The old town of Ahome, to remain laggard in the process of the region, had also been relegated to second place. Since then the city of Los Mochis, as the town of Ahome whole have had major changes both economic and social policy have remained constant progress to the municipality.
Climate in Los Mochis is semi-arid wet and dry (BSh), bordering on arid (BWh). Summers are extremely hot, reaching 40 °C (104 °F) and overnight lows of 26 °C (79 °F) with very high humidity making the night extremely hot and heat indices may reach 45 °C (113 °F) in the day. Winters are very warm, reaching 30 °C (86 °F) in the day, even though the lowest temperature recorded was 2.5 °C (36 °F) during January 1971. Rainfall concentrates in the summer: it is common to see thunderstorms and even occasionally hurricanes in August and September, but winters are dry with almost no rainfall, though on 29 December 1978 133.4 millimetres (5.25 in) fell. The highest daily rainfall, however, was from a hurricane on 8 October 1985 and totalled 211 millimetres (8.31 in).
|Climate data for Los Mochis|
|Record high °C (°F)||37.0
|Average high °C (°F)||27.1
|Average low °C (°F)||12.8
|Record low °C (°F)||2.5
|Average rainfall mm (inches)||13.1
|Average rainy days||1.7||2.0||1.1||0.5||0.5||1.2||5.6||8.7||5.9||2.4||2.4||2.5||34.5|
|Source: Servicio Meteorológico National|
Los Mochis is known for its sports culture and large, high-quality sporting facilities (Ciudades Deportivas) intended to promote participation in sports. It has two large sporting facilities that have running tracks, pools, tennis courts, baseball fields and a soccer stadium with a capacity of 11,000.
With many World Champions and undefeated boxers, Los Mochis is considered one of Mexican boxing's best cities for the sport.
- Jorge "Travieso" Arce, first ever Mexican to win World Championships in four weight divisions and former WBO Super Bantamweight Champion.
- Francisco Arce Armenta, boxer, title contender in the Featherweight division.
- Sergio Arias, footballer for C.D. Chivas USA and World Champion with the Mexican U-17 National team.
- Luis Ayala, relief pitcher for the Atlanta Braves.
- Miguel Beltrán, Jr., boxer, title contender in the Lightweight division.
- Edwin Borboa, footballer for the Potros Neza.
- Omar Bravo, footballer for Club Deportivo Guadalajara and the Mexico national team.
- Juan Castro, shortstop for the Los Angeles Dodgers.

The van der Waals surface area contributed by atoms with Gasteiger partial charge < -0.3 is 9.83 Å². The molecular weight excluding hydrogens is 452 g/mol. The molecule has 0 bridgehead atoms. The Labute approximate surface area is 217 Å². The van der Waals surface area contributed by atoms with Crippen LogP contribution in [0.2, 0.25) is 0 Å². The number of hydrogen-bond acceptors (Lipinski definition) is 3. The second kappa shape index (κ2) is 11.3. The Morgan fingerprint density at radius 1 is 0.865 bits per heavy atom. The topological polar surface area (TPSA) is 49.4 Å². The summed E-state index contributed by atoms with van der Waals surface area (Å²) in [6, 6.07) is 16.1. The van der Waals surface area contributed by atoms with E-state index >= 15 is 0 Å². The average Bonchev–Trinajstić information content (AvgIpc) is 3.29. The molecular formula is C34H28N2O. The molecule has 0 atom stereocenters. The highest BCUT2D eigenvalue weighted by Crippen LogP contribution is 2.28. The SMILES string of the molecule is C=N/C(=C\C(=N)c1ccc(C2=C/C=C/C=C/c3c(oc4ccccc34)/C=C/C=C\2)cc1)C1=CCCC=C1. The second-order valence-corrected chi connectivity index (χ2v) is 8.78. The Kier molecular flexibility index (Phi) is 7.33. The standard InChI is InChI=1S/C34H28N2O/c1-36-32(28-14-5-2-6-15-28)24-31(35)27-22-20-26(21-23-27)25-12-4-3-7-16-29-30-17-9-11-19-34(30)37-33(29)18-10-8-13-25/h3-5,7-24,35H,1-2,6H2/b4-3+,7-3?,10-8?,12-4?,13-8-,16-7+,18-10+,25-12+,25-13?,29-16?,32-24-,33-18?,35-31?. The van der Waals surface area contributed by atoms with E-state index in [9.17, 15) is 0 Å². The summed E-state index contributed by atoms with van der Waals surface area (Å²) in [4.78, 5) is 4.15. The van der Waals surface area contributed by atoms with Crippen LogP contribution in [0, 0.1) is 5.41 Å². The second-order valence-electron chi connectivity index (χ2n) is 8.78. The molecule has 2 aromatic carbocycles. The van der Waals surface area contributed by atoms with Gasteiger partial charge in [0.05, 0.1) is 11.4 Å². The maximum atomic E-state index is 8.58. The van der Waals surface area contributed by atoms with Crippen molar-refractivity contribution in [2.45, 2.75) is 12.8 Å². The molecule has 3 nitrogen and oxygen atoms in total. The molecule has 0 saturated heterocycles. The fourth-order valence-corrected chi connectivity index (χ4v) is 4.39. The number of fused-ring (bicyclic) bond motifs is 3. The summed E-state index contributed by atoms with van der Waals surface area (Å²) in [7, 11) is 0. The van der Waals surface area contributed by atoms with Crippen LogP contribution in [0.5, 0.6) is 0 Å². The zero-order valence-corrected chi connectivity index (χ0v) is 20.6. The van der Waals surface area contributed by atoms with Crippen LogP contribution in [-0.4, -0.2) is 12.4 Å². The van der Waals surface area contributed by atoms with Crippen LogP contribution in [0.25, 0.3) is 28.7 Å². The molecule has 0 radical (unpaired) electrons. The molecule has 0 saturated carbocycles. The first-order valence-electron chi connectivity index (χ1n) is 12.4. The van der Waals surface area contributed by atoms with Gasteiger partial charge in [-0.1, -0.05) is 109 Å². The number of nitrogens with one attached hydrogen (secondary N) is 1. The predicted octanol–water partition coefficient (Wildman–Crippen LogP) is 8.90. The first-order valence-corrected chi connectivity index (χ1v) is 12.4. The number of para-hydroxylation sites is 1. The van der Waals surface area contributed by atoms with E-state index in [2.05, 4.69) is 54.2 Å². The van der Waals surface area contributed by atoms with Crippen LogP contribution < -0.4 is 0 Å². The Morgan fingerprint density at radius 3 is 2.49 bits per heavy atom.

- Hugo Cázares, two weight division World Champion boxer and current WBA Super Flyweight Champion.
- Daniel Cota, boxer, title contender in the Heavyweight division.
- Jorge Cota, an undefeated Light Middleweight boxer.
- Antonio DeMarco, boxer, current WBC Lightweight Champion.
- James Eichberger, National Indoor 800-meter record holder. Runs for the The University of Arizona and the Mexico National team.
- Carlos Fierro, footballer for the Chivas de Guadalajara. Winner of the 2011 FIFA U-17 World Cup
- Denisse Guerrero, lead singer of the Mexican electropop band Belanova.
- Laura Harring, a Mexican actress and former Miss USA (1985).
- Daniel Hernández, an undefeated Light Welterweight boxer.
- Jesús Antonio Hernández, an undefeated Lightweight boxer and is trained by former World Champion, Roberto García.
- Teddy Higuera, former pitcher for Milwaukee Brewers in Major League Baseball.
- Joel Huiqui, footballer for the Monarcas Morelia and the Mexico national team.
- Enrique Jackson, a Mexican politician and was a candidate for the PRI presidential primaries.
- Roberto Jordan, 1960s singer
- Francisco Labastida, former PRI-candidate to the 2000 Mexican presidential election.
- Rosalva Luna Ruiz, Nuestra Belleza México 2003.
- Octavio Montero, an undefeated Light Heavyweight boxer.
- Mahonri Montes, an undefeated Mexican boxer of Russian descent.
- Fernando "Cochulito" Montiel, boxer, five-time three weight division world champion.
- Javier Orozco, footballer for the Santos Laguna.
- Juan Carlos Sánchez, Jr., boxer, title contender in the Super Flyweight division.
- Luis David Serrano, an undefeated Middleweight boxer.
- Humberto "Zorrita" Soto, a three division World Champion boxer and current WBC lLightweight champion.
- Humberto Soto, an undefeated Heavyweight boxer.
- Jesús Soto Karass, boxer, title contender in the Welterweight division.
- José Félix, Jr., an undefeated Lightweight boxer.
- José Luis Soto Karass, boxer in the Light Welterweight division.
- Guillermo de Rivas, founder of El Debate newspaper chain with regional influence. Past Governor of Rotary International in the 1960s.
- Hugo Ruiz, current WBA bantamweight Champion.
- Carlos Urias, boxer, title contender in the Welterweight division.
- Hugo Valdez, an undefeated Light Middleweight boxer.
- Adrían Young, undefeated Featherweight boxer.
- Bellflower, California, United States
- Santa Rosa, California, United States
- Ontario, California, United States
- "NORMALES CLIMATOLÓGICAS 1971-2000". Servicio Meteorológico National. 2012. Retrieved on January 9, 2012.
- "Jorge Arce Will Push To Make First Defense in Los Mochis - Boxing News". Boxingscene.com. Retrieved 2013-03-15.
- Mexlist, "PASSENGER TRAIN INFORMATION" http://www.mexlist.com/pass.htm
- "Teodoro Higuera Statistics". baseball-reference.com. Retrieved 2008-04-17.